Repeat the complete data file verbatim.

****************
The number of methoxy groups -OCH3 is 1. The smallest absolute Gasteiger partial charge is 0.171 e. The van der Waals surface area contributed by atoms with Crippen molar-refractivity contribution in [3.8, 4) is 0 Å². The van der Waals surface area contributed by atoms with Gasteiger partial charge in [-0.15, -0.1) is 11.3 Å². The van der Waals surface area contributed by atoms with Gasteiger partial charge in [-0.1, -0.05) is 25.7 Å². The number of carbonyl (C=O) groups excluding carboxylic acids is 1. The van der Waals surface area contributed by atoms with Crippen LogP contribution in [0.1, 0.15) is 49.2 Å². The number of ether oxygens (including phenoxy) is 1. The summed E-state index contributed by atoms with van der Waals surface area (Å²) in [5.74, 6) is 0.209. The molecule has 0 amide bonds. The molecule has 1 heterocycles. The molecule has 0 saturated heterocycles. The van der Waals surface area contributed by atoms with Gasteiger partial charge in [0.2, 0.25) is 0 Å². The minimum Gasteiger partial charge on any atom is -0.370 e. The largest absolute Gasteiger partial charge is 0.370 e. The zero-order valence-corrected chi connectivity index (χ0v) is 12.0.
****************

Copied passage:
The number of methoxy groups -OCH3 is 1. The smallest absolute Gasteiger partial charge is 0.171 e. The van der Waals surface area contributed by atoms with Crippen molar-refractivity contribution in [3.8, 4) is 0 Å². The van der Waals surface area contributed by atoms with Gasteiger partial charge in [-0.15, -0.1) is 11.3 Å². The van der Waals surface area contributed by atoms with Gasteiger partial charge in [-0.1, -0.05) is 25.7 Å². The number of carbonyl (C=O) groups excluding carboxylic acids is 1. The van der Waals surface area contributed by atoms with Crippen LogP contribution in [0.1, 0.15) is 49.2 Å². The number of ether oxygens (including phenoxy) is 1. The summed E-state index contributed by atoms with van der Waals surface area (Å²) in [5.74, 6) is 0.209. The molecule has 0 amide bonds. The molecule has 1 heterocycles. The molecule has 0 saturated heterocycles. The van der Waals surface area contributed by atoms with Gasteiger partial charge in [0.2, 0.25) is 0 Å². The minimum Gasteiger partial charge on any atom is -0.370 e. The largest absolute Gasteiger partial charge is 0.370 e. The zero-order valence-corrected chi connectivity index (χ0v) is 12.0.